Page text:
Buyers are pulling back. Home prices have been rising too much relative to income for many would-be buyers to keep pace. Since 2011, the U.S. median home price has risen 55 percent while wages are up only 18 percent. Now, the Federal Reserve has become more aggressive against inflation; with several short-term interest rate increases over the past year and more likely on the horizon, mortgage rates are trending up. A monthly mortgage payment on a typical home today is $1,136, up from $639 in 2011.
And confidence is down. Only 38 percent of consumers today strongly believe it’s a good time to buy, down from 43 percent last year, and the numbers are lower for renters who don’t have equity to tap for a down payment.
It’s not all bad news, though. The reason for the Fed’s rate hikes is that the economy is roaring. Jobs openings are at a record high, and the number of people applying for unemployment checks is at historic lows. As long as the economy stays strong, home sales could head up—even as rates continue to rise.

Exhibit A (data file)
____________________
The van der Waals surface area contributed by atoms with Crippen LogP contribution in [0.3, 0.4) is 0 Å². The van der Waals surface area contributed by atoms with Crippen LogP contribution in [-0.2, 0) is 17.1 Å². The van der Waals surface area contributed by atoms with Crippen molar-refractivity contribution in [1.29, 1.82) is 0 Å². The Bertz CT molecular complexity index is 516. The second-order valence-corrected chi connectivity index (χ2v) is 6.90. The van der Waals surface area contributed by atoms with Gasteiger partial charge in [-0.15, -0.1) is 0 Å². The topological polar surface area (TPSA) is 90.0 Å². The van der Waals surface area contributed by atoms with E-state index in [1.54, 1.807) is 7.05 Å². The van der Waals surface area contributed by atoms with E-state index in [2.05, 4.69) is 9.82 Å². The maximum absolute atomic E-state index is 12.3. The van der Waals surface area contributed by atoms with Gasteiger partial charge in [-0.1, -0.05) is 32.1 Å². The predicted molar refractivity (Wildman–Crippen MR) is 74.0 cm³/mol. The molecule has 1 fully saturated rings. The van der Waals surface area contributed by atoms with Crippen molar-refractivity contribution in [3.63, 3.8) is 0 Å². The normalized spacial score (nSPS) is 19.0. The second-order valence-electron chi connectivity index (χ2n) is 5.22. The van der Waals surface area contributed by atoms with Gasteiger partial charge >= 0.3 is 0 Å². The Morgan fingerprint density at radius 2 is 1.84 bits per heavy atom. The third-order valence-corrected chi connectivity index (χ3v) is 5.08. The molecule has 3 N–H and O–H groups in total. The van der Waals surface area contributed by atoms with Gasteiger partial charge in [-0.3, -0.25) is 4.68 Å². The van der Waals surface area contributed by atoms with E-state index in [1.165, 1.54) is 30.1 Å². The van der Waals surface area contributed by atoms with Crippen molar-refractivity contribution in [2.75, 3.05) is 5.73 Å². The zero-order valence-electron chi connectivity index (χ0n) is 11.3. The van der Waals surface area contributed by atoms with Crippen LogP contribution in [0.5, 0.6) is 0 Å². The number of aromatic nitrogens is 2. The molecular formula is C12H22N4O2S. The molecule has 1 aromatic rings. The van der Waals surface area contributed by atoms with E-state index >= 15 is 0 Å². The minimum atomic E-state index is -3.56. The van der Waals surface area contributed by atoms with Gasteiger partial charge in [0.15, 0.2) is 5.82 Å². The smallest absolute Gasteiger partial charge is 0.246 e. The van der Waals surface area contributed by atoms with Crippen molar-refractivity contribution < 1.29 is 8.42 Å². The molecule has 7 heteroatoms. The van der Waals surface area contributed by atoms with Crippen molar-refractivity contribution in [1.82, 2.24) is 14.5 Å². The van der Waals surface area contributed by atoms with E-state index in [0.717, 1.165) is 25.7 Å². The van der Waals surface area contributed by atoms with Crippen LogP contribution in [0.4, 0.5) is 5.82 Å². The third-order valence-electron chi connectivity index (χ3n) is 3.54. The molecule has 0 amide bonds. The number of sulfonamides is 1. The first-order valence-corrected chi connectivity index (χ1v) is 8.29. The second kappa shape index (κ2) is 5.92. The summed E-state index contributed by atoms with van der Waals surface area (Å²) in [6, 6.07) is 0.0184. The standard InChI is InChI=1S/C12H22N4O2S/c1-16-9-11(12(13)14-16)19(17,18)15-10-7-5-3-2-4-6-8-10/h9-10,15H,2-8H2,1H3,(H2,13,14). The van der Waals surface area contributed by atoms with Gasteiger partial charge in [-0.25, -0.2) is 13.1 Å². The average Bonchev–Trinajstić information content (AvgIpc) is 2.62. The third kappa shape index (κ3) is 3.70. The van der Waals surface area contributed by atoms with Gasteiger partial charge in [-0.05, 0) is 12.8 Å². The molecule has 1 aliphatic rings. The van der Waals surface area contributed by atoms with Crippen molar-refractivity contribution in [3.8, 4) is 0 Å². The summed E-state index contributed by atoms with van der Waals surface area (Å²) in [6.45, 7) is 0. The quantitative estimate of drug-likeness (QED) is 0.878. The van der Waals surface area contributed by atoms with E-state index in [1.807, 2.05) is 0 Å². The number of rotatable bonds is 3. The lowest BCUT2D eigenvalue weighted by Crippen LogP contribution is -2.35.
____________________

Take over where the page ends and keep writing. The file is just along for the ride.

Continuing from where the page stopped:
Mortgage rate increases don’t automatically push home sales down. In 1984, 1994, and 1999, interest rates rose about two percentage points in each year while home sales either stayed flat or continued up. An exception was 2008, when higher rates caused a huge number of subprime loans to go sour and home sales dropped. Fortunately, subprime mortgages are gone and nearly all are locked in safely at fixed rates.
With buyers stepping back a bit, inventory is no longer falling. New-home construction is increasing and more homeowners are considering listing. A recent survey NAR conducted shows 50 percent of consumers strongly indicate it is a good time to sell, compared to only 28 percent just two years ago. Most home sellers will also be buyers. With inventory expected to grow, prices will stop rising so fast. That’s a healthy adjustment. Buyers can soon resume their search for the American dream.